In horses, behavioral problems are often caused by undiagnosed pain or discomfort, for example due to gastric ulcers, back pain or mouth/temporomandibular joint issues. Palpation of acupuncture points can often allow these conditions to be diagnosed, and they can then be treated with a combination of Chinese therapies. When these discomforts are removed, the horse's behavior will often improve.

Tui-na for Behavioral Problems

Tui-na, a form of Chinese medical massage, acts on the same principles as acupuncture by moving the body’s energy (Qi) and strengthening the internal organs. Most animals really enjoy the massage and undivided attention of their caretaker. For behavioral issues, regular massage by the owner can not only treat the internal imbalance but also strengthen the human-animal bond and build trust and confidence in the caretaker.

Food Therapy for Behavioral Problems

Diet is very important as it is the foundation of health, in both humans and animals. According to Chinese theory, different foods have different effects on the body and appropriate foods can be chosen to treat the specific imbalance shown by an animal. Whether you would like to prepare a diet from scratch for your pet or simply add fresh food treats as a supplement to their regular diet, food therapy can play a part in treatment of behavioral issues.

Behavioral problems that can benefit from holistic treatment

While training and behavioral modification are still important, Chinese veterinary medicine is often very effective to resolve abnormal behavior in animals, especially in cases where training isn’t helping and where underlying physical illness has been ruled out as a possible cause. Behavioral problems that can benefit from Chinese veterinary medicine include:

  • Excessive fear or phobias
  • Separation anxiety
  • Feline psychogenic alopecia (hair loss in cats caused excessive and persistent grooming with physical explanation)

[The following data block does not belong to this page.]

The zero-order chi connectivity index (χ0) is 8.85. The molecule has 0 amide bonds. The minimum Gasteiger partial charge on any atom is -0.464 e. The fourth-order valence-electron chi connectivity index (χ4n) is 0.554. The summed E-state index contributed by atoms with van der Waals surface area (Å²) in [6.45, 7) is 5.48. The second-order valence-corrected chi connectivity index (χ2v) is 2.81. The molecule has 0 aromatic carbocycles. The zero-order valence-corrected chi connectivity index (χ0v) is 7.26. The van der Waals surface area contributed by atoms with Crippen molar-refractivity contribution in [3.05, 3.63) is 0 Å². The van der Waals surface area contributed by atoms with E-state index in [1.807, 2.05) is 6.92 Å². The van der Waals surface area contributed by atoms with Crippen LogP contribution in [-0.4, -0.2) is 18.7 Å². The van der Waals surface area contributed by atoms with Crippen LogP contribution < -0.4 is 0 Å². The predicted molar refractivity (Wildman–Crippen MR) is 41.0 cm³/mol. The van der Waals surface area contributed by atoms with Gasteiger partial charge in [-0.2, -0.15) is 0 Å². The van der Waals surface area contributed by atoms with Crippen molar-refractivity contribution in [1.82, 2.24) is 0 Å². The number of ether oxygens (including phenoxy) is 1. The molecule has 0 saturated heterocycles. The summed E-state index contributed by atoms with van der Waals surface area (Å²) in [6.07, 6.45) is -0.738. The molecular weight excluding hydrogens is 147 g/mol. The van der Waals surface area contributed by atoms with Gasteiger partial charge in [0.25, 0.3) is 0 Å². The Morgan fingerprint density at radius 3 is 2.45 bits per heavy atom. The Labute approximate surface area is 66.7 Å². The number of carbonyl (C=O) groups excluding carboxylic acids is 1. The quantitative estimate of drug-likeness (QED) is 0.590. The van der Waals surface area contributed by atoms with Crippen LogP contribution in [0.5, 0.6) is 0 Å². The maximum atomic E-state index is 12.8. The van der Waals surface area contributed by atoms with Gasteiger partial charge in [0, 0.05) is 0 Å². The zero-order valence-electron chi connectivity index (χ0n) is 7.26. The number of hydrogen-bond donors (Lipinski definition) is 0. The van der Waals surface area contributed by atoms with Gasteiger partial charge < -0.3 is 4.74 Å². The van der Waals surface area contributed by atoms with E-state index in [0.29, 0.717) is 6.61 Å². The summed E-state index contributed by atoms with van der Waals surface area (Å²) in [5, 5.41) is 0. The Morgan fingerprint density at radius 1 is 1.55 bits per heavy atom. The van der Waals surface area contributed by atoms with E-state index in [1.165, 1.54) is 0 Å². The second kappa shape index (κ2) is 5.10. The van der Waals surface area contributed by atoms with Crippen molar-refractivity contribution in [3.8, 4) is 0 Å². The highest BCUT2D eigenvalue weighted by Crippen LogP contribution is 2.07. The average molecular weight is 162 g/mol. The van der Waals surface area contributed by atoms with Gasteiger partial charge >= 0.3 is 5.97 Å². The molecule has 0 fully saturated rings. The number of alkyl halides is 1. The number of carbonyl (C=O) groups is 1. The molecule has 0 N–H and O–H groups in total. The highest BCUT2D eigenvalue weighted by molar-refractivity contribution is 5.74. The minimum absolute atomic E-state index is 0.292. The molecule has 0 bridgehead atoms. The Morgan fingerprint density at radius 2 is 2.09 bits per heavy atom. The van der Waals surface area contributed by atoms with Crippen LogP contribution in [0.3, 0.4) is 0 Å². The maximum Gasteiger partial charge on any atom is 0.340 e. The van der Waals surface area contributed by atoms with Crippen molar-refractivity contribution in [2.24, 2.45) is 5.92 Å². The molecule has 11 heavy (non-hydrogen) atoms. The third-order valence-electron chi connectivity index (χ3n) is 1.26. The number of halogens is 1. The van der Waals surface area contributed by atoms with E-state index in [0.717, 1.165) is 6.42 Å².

• Compulsive behaviors in dogs (such as tail-chasing, fly-biting or other repetitive behaviors)
  • Hyperactivity
  • Inability to be trained in dogs and horses
  • Submissive urination in dogs
  • Excessive urine marking (dogs and cats) and urinating outside the litter box in cats
  • Territorial or aggressive behavior

Appointments

New York Veterinary Acupuncture Service provides acupuncture, herbal medicine, Tui-na and Chinese food therapy on either a house call basis or at several area clinics. House calls are offered in New York's Orange County (Newburgh, Middletown, Beacon, Warwick, Goshen, Washingtonville, Florida, Chester, Monroe, Harriman, Tuxedo and surrounding areas). Thursday house calls are available in Manhattan. Fees vary by location; for more information, please This email address is being protected from spambots. You need JavaScript enabled to view it. .

Office visits are available as follows:

High Point K9 Center
2224 Mt. Hope Rd., Middletown, NY
This email address is being protected from spambots. You need JavaScript enabled to view it. for appointments

Otterkill Animal Hospital
258 Campbell Hall Rd., Maybrook, NY
Contact OAH on 845-427-2854 for appointments

Compassion Veterinary Health Center
235 South Ave., Poughkeepsie, NY
Contact CVHC on 845-473-0358 for appointments

Contact NYVAS

Phone:
845-219-3426

Email:
drlindsey@nyveterinaryacupuncture.com